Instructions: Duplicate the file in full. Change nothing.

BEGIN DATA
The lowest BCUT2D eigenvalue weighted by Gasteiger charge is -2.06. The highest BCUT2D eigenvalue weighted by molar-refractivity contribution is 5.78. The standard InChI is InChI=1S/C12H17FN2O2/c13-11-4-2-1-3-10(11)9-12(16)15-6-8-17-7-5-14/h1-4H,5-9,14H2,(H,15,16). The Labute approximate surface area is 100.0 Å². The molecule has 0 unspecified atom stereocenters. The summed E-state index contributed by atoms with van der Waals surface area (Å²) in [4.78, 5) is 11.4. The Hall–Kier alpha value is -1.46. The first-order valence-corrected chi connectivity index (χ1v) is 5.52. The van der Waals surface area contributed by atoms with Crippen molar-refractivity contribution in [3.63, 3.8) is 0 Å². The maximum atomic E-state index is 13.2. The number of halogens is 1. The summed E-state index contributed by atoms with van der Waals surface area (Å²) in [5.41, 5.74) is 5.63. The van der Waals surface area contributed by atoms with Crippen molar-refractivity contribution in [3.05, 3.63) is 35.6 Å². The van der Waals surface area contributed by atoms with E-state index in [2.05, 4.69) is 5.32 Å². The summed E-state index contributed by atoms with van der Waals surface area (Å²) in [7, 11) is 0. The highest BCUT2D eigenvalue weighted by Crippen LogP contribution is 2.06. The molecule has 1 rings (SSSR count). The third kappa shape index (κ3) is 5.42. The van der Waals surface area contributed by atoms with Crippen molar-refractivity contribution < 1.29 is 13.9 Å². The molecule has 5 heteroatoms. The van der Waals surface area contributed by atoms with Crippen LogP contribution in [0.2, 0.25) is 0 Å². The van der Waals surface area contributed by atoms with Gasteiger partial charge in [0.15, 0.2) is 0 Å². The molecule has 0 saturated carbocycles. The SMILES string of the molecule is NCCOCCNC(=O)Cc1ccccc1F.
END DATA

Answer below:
The lowest BCUT2D eigenvalue weighted by Gasteiger charge is -2.06. The highest BCUT2D eigenvalue weighted by molar-refractivity contribution is 5.78. The standard InChI is InChI=1S/C12H17FN2O2/c13-11-4-2-1-3-10(11)9-12(16)15-6-8-17-7-5-14/h1-4H,5-9,14H2,(H,15,16). The Labute approximate surface area is 100.0 Å². The molecule has 0 unspecified atom stereocenters. The summed E-state index contributed by atoms with van der Waals surface area (Å²) in [4.78, 5) is 11.4. The Hall–Kier alpha value is -1.46. The first-order valence-corrected chi connectivity index (χ1v) is 5.52. The van der Waals surface area contributed by atoms with Crippen molar-refractivity contribution in [3.63, 3.8) is 0 Å². The maximum atomic E-state index is 13.2. The number of halogens is 1. The summed E-state index contributed by atoms with van der Waals surface area (Å²) in [5.41, 5.74) is 5.63. The van der Waals surface area contributed by atoms with Crippen molar-refractivity contribution in [3.05, 3.63) is 35.6 Å². The van der Waals surface area contributed by atoms with E-state index in [2.05, 4.69) is 5.32 Å². The summed E-state index contributed by atoms with van der Waals surface area (Å²) in [7, 11) is 0. The highest BCUT2D eigenvalue weighted by Crippen LogP contribution is 2.06. The molecule has 1 rings (SSSR count). The third kappa shape index (κ3) is 5.42. The van der Waals surface area contributed by atoms with Crippen molar-refractivity contribution < 1.29 is 13.9 Å². The molecule has 5 heteroatoms. The van der Waals surface area contributed by atoms with Crippen LogP contribution in [0.2, 0.25) is 0 Å². The van der Waals surface area contributed by atoms with Gasteiger partial charge in [0.15, 0.2) is 0 Å². The molecule has 0 saturated carbocycles. The SMILES string of the molecule is NCCOCCNC(=O)Cc1ccccc1F.